More about Alternate Realities

Republicans, Democrats, and alternate realities.

Salon, Heather Digby Parton, 2 Sep 2022: Biden’s MAGA warning drowned out: Republicans’ hissy fit works to distract the media, subtitled, “‘The Art of the Hissy Fit’ never fails for the GOP”

I have often referred to what I call “The Art of the Hissy Fit,” defined as the right using “faux outrage to get the media to press the Democrats to disavow or apologize for something they were perfectly entitled to say or do. Most often, it’s something extremely mild compared to what Republicans say and do every day.”


Washington Post, Greg Sargent, 2 Sep 2022: MAGA Republicans are seething with rage because Biden hit his target

Republicans are in a rage over President Biden’s speech in Philadelphia, in which he flatly declared that the American democratic experiment is in serious danger due to Donald Trump and the Republicans who remain allied with his political project.

So here’s a question for those Republicans: What exactly in Biden’s speech was wrong?

The article fact-checks Biden’s claims, confirming them with links to Republican examples.


Salon, Amanda Marcotte, 2 Sep 2022: Biden’s speech wasn’t “partisan” — it was the plain truth the media is too timid to make clear

Subtitle: “The Republican Party is a threat to democracy — and the media needs to get out of the ‘both sides’ trap to say so”

She calls out pieces in Washington Post and New York Times as being too focused on ‘partisanship’ and not worried enough about authoritarianism.

What’s frustrating is that all of these outlets have otherwise done rock solid reporting showing that Biden’s warning is not “partisanship,” but flat-out facts.

With links to pieces from those same sources substantiating Biden’s claims.

To be fair, many other outlets took a more responsible approach, framing Biden’s speech as the warning it was intended and not merely as a political posture.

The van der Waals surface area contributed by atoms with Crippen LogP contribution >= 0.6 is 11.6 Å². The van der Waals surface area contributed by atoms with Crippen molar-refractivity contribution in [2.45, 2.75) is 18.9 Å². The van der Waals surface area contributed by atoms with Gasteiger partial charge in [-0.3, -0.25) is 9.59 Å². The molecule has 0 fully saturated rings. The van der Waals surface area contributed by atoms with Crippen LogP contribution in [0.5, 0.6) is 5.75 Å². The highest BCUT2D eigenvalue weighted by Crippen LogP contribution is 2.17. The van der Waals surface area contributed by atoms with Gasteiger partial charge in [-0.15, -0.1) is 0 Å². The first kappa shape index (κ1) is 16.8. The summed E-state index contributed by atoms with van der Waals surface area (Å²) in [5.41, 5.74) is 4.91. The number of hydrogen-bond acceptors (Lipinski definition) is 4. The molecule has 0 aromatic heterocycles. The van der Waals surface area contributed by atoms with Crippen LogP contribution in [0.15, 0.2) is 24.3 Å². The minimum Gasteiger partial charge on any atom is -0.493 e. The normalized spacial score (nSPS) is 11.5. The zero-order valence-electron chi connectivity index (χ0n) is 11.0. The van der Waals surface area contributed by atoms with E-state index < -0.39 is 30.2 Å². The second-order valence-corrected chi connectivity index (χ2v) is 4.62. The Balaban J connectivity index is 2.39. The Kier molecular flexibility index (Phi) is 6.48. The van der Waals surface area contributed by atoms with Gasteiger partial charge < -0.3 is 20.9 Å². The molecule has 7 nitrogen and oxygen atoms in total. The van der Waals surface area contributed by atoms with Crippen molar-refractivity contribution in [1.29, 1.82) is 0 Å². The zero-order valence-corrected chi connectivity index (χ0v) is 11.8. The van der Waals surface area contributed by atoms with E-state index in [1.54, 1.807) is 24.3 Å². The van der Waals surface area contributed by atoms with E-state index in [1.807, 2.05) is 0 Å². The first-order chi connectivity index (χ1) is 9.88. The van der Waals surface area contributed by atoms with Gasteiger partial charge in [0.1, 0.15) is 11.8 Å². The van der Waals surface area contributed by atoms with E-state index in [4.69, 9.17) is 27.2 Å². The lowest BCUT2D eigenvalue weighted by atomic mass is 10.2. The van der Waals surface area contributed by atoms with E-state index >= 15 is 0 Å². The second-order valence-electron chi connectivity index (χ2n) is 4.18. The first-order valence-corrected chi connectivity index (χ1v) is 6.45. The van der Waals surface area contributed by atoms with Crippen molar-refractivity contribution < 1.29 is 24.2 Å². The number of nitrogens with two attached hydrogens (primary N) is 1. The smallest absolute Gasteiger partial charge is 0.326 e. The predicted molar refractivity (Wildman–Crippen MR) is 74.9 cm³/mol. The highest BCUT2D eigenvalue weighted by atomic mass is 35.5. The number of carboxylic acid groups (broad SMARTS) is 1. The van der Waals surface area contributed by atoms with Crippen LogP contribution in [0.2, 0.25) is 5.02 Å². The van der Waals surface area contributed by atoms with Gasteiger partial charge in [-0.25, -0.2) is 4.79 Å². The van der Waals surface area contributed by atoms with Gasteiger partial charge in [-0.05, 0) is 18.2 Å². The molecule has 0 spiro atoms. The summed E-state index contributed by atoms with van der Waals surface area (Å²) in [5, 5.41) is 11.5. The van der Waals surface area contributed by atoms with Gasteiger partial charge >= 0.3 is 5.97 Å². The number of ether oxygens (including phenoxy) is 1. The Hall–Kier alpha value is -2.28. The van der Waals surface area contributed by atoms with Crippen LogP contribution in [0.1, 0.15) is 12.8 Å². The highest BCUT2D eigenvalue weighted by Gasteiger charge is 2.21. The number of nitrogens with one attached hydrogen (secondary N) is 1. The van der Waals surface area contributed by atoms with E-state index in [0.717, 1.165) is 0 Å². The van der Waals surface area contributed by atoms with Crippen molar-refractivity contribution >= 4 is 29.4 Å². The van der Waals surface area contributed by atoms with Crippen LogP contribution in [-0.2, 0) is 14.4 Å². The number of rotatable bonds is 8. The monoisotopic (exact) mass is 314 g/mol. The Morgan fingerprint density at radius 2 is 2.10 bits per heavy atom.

CNN’s Stephen Collinson drew the necessary contrast, in his opening paragraph, “Even on the day that President Joe Biden delivered his most jarring warning yet that democracy is in severe danger, Donald Trump teased how he might use a new White House term to further erode that core American birthright.”


Of course, there *are* two or more sides to every story, even when one of the sides is bonkers. Actually there are as many sides as there are people thinking about an issue, even if opinions tend to coalesce around polar opposites (that’s just how human cognition works, at its most basic: white/black, yes/no). Rational adults (those not given to fantasy) generally know when the ‘other side’ of an issue can be safely ignored; weathermen do not discuss the notion that hurricanes are the wrath of God; apologists for the airline industry do not invoke flat-earth thinking to blame away flight delays.

This brings to mind the most general kind of thought about the idea of alternate realities. In one sense, as I said, every single person has a slightly different experience of life, and thus makes slightly different conclusions about what is true and real. Is there any single reality? Not one that everyone can agree on, but in principle, yes there’s a single reality that could be captured at any given moment.

There’s a genre of science fiction called “alternate history” or “alternative history,” in which some event in the past is imagined to have gone differently, and the consequences of that difference are explored. The most famous example might be Philip K. Dick’s The Man in the High Castle, in which the author imagines that Germany and Japan won World War II, and portrays how 1960s US would be as a consequence.

So my partner and I began watching, belatedly, the TV series For All Mankind a couple weeks ago, and he was upset by the premise — that the Soviets landed humans on the moon before the US did with Apollo 11. Mind you, he is more representative of the average TV viewer than I am, I suppose. He felt it was a “lie” to depict a version of history that didn’t actually happen.

*Every* story is an alternate history. Fiction, almost by definition, involves people who have not existed. This ties with the human compulsion to tell and retell events from history, often to soften and “explain” such events in ways that make sense to humans with their propensity to find cause-and-effect, everything-happens-for-a-reason, in random events.

Could go on and on about this, but need to wrap up for tonight.

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